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World Bank economist: No risk of debt distress for Philippines, Asean

By: - Reporter / @bendeveraINQ
/ 02:51 PM April 24, 2019
World Bank economist: No risk of debt distress for Philippines, Asean

Makati buildings. Inquirer File Photo/Edwin Bacasmas

MANILA, Philippines — Despite Chinese debt trap fears, Asean countries including the Philippines would unlikely have difficulty settling their obligations, an economist of the Washington-based multilateral lender World Bank said Wednesday.

“Debt for most of developing East Asia and Pacific countries remains contained. That is to say that the countries, especially the Asean countries, are not at risk of high levels of debt distress,” Andrew Mason, World Bank acting chief economist for the East Asia and Pacific region, told reporters via video conference.

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But Mason warned that Pacific island-countries have low capacity to manage debt sustainably.

The World Bank’s Pacific Island member-countries included Fiji, Kiribati, Marshall Islands, the Federated States of Micronesia, Nauru, Palau, Samoa, Solomon Islands. Tonga, Tuvalu and Vanuatu.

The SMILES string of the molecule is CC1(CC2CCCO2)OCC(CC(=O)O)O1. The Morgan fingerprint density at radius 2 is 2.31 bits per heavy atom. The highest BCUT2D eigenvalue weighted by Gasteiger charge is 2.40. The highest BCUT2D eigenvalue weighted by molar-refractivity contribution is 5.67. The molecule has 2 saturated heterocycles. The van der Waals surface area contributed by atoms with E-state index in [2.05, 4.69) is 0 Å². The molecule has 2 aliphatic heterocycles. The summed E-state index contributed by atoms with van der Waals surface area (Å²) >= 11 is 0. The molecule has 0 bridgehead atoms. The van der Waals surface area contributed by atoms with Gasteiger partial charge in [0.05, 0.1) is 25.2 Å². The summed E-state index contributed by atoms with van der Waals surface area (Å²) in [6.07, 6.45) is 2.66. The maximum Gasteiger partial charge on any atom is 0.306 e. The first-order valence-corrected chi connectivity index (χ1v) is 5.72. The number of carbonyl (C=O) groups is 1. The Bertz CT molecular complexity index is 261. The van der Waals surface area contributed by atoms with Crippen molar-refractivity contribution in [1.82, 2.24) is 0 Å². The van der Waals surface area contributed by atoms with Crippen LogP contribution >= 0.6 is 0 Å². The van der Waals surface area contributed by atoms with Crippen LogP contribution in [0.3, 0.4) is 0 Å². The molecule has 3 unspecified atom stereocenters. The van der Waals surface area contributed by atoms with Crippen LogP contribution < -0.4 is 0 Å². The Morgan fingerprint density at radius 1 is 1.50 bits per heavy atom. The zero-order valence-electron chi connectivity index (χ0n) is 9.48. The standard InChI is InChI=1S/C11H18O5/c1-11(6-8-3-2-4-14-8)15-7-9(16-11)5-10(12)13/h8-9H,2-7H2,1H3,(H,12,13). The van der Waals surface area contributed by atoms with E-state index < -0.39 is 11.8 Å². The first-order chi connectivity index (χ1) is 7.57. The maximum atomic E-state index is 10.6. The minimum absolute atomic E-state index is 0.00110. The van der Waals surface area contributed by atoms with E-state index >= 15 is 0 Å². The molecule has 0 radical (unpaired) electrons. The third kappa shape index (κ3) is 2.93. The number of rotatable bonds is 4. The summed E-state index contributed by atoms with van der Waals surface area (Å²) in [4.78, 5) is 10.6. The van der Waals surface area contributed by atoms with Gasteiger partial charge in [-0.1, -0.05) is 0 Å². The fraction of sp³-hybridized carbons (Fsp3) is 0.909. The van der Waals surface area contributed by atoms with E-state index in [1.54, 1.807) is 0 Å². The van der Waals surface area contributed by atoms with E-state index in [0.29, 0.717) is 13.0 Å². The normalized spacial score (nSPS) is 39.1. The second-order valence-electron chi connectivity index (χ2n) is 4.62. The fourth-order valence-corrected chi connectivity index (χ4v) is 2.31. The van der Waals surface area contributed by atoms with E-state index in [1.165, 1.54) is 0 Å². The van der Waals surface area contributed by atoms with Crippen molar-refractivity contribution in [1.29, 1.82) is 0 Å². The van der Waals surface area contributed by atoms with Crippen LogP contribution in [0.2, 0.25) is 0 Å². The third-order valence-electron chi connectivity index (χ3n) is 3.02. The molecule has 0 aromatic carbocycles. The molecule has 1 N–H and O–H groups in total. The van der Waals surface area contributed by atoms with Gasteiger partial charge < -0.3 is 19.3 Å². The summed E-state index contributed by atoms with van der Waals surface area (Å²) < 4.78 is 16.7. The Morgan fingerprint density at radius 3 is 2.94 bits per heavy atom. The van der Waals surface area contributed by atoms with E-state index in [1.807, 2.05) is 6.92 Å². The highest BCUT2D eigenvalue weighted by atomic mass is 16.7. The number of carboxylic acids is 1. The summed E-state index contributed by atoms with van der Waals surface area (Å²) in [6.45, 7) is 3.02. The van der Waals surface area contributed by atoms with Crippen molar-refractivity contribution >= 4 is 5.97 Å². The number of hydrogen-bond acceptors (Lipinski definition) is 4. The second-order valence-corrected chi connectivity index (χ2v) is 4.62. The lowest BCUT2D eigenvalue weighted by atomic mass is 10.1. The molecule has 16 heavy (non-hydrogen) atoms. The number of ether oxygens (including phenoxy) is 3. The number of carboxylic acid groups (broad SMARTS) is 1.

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“While their public debt is relatively low, structural factors, including modest long-term economic growth prospects, high vulnerability to natural disasters, and high costs for public services and infrastructure, place the Pacific island-countries at high risk of debt distress,” he said.

Mason said the World Bank was already working with Pacific island-countries to develop debt sustainability frameworks while also providing them concessional financing such as grants in order to manage their debt.

Meanwhile, Mason said countries in the East Asia and Pacific region stand to benefit from the ongoing rebalancing of the Chinese economy as long as they calibrate their exports and investments to China’s needs.

“It will be important for policymakers to be attentive to China’s efforts to rebalance its economy as the related shifts will present both new opportunities and challenges. China’s rebalancing will alter the structure of its demand for intermediate goods and finished consumer products,” Mason said.

“It will also potentially alter the structure of investments in the region, and countries’ positions in global and regional value chains. Undertaking reforms and strengthening competitiveness will enable countries to make the most of emerging opportunities,” Mason added.

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